New trial date set for Trevor Pardy
Accused murderer Trevor Pardy is not giving up his bid to have the provincial government pay his lawyer private rates.
Trevor Pardy appears in court in this Telegram file photo.
When his case was called
in Newfoundland Supreme Court in
St. John’s Monday, Pardy announced he plans to challenge a judge’s decision that ruled his lawyer of choice must be paid at Legal Aid rates.
“I intend to appeal,” Pardy told Justice Wayne Dymond.
Pardy, charged with first-degree murder, represented himself on Monday.
St. John’s defence lawyer Bob Buckingham had represented Pardy in October during a four-day hearing to argue the merits of an application Pardy had filed.
Pardy had asked to have the province’s attorney general cover the cost of his private counsel at a rate of pay above what the Legal Aid Commission allows.
Legal Aid approved funding for Pardy to cover the cost of private counsel at Legal Aid rates, or to supply a Legal Aid lawyer, but Pardy argued the Legal Aid rate of $60 per hour is too low to obtain an experienced lawyer.
But in a decision handed down last month, Justice James Adams disagreed and denied the application. Adams said there are a number of Legal Aid lawyers with sufficient experience and expertise who are available and willing to represent Pardy.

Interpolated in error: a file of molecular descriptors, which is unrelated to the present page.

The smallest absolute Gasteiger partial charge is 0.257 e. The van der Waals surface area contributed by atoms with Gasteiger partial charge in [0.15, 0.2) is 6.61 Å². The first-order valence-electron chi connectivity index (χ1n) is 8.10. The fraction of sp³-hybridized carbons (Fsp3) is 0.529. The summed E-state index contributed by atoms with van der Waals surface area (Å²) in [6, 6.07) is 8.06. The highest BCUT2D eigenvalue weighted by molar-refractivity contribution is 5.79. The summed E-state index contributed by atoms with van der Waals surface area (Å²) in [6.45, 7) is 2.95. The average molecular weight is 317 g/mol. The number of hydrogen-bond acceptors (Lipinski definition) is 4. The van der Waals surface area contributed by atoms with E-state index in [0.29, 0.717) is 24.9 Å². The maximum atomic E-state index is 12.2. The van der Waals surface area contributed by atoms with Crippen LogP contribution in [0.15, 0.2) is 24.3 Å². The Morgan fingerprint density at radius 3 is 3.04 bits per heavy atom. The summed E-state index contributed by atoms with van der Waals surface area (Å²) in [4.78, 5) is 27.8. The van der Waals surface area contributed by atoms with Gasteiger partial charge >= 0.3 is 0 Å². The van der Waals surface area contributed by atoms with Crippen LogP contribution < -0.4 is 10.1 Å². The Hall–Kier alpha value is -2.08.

Pardy wants Buckingham to represent him, but Buckingham refuses to do it at Legal Aid rates.
Pardy has pleaded not guilty to first-degree murder in the shooting death of Triffie Wadman, his former girlfriend, on Oct. 1, 2011, in St. John’s. He has been in custody ever since.
His trial had been set to start this month, but was delayed due to his legal representation issues.
Despite the pending appeal, Dymond opted to schedule a new date for Pardy’s trial.
Dymond and Crown prosecutor Iain Hollett agreed to have it begin Nov. 4, 2014. Jury selection will be held the day before.
“That’s 11 months away,” Dymond said to Pardy. “It should give you plenty of time (to resolve solicitor issues) ...
“In the meantime, we’re going to proceed. … Whatever counsel represents you has to be ready for November.”
Dymond then added, “I was ready to do this trial a year and a half ago.”
About a half-dozen of Wadman’s family members, including her sister and father, were in court for the proceedings. They walked out once again disappointed by the delays.